So does the Rather portrait sport his old hairstyle or his new hairstyle? Paul Morton, marketing director of Madame Tussaud's Wax Museum, tells The Saturday Early Show: "When we measured him six months ago, he had the old hair style. His new hair style is shorter and combed over his head the opposite way than it was before. So we met with Mr. Rather last week, spent two days studying his wax head and then cut the hair on his wax head... We had the same problem with Katie Couric's hair when she got a dramatically different style. Her own hair dresser had to come in and re-do it."
The hair insertion takes six weeks. It's human hair that Madame Tussaud's buys and matches to the color and texture. The hair is inserted strand by strand (even the eyebrows).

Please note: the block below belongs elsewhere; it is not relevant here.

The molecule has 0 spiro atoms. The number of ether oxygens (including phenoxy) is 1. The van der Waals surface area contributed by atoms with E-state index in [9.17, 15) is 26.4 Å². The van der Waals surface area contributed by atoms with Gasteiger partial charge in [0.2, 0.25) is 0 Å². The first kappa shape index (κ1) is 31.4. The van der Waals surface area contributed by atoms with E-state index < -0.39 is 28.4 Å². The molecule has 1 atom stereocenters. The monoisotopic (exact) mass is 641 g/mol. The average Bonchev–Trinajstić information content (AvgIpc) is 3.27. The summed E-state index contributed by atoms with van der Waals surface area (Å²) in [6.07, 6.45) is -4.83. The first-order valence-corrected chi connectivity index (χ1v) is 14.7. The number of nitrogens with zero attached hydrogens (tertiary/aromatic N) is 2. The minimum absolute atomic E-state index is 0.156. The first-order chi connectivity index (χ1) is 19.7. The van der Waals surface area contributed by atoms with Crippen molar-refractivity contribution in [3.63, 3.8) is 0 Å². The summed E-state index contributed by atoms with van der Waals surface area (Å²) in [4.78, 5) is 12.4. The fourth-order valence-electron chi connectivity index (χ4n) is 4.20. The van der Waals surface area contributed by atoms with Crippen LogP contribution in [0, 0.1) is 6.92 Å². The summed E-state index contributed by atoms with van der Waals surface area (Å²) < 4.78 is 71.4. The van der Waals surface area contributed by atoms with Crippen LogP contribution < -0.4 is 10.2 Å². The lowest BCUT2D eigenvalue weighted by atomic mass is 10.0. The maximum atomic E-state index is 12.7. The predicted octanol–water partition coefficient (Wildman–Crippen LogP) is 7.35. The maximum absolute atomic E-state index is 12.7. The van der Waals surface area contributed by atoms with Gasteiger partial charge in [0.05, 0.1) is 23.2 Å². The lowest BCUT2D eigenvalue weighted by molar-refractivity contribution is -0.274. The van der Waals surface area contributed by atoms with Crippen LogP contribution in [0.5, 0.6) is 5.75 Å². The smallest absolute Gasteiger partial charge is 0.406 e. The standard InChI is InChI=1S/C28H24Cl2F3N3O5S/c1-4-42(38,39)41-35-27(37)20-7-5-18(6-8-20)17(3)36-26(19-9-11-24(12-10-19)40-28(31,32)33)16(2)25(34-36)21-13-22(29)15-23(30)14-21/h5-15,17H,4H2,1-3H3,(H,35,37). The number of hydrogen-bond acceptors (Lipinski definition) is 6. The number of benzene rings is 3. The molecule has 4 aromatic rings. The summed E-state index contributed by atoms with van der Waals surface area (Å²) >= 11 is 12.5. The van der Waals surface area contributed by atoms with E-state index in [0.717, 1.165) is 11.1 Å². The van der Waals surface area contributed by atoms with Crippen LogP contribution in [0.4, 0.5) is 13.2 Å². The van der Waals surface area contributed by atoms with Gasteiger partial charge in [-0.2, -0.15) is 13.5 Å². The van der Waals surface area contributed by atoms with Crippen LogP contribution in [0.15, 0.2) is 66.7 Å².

The hardest part to make real? Morton says, "The eyes and the mouth are key to giving a person character. For the eyes, we use thin red silk thread to be like the veins. The eye color is everything... It's oil paint, layered on."
The teeth are matched for color texture and shape. Subjects bite into a wax plate so Tussaud's can recreate the shape of the teeth, just the same as what the dentist does.
They paint the face; they don't use makeup. That's why the skin looks real.
Finally, subjects are asked to donate their own clothes (suit and tie and shoes) so that they hang properly on the person.
And how much does it cost to make a wax portrait? Anywhere from $50,000 to $70,000.
For more information about Madame Tussaud's in New York, go to its Web site.
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